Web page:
Speech delivered at the CERRE Dinner Debate, Brussels, 28 November 2016
"Check against delivery"
Ladies and gentlemen
There's a Monty Python scene about a group of rebels against the Roman Empire. They ask the crowd, what have the Romans ever done for us? Nothing, comes the answer. Except the aqueducts, and the sanitation, and the roads, and the irrigation...
In other words, nothing but networks.
After all, networks are the backbone of economic development. And they’ve been that way – as Monty Python knew – for millennia.
Nowadays, of course, network industries are much wider. They also include energy, railways, postal services, telecoms. But what they still have in common is that they give our economy its power to act. Modern services, like e-commerce, seem almost intangible. But you only have e-commerce because there’s a telecoms network to communicate over, an energy network to light the warehouse, a postal service to bring you the goods.
Competition and investment in network industries
And I think that means two things.
It means, first, that investing in our networks is essential for growth. Because those networks set the limits of what our economy can do. What digital services we can deliver to consumers. How quickly and cheaply goods can travel across Europe. How much energy we can save, by using smart grids to help us use less electricity when supply is low.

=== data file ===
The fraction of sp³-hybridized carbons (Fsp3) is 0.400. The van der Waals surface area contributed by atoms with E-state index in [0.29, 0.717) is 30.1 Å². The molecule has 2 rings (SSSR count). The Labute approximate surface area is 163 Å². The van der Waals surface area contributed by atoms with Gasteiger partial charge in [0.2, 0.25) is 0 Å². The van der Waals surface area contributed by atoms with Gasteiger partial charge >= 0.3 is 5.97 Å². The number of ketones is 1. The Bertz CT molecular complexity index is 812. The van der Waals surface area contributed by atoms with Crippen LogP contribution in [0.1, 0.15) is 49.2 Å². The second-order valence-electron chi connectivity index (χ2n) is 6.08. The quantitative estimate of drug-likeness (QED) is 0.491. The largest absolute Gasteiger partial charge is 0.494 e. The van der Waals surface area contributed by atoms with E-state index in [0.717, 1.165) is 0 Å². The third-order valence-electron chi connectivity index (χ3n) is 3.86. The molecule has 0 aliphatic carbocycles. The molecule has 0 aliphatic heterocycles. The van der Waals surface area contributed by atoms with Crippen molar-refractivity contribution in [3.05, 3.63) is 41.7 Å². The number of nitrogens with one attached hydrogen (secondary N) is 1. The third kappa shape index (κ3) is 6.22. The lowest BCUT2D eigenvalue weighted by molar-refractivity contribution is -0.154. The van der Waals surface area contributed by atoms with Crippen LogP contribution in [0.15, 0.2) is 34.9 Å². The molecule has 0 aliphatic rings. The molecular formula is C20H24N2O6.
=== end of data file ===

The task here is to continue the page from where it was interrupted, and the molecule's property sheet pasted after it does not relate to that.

And, second, it also means that competition matters here more than anywhere. Because networks and the services that use them are an essential part of everyone’s life. And competition makes sure they meet the needs of consumers.
And I don't think there's any conflict between those two things. Because it's competition that drives business to invest.
And I think telecoms networks are a great example of that.
Investment in telecoms networks
Everything today is getting connected to the Internet. Our homes, our cars, the objects we wear.
And to get the most out of developments like the Internet of Things, we need investment in telecoms networks.
We need to offer the latest high-speed Internet connections and ensure wide 5G mobile access.
That will cost a lot of money. And a lot of the necessary investment will be the result of competition. Because every business knows that if it doesn't invest in better services, its rivals certainly will.
So we encourage investment by defending competition.
Of course, we can also help fill in the gaps in private investment.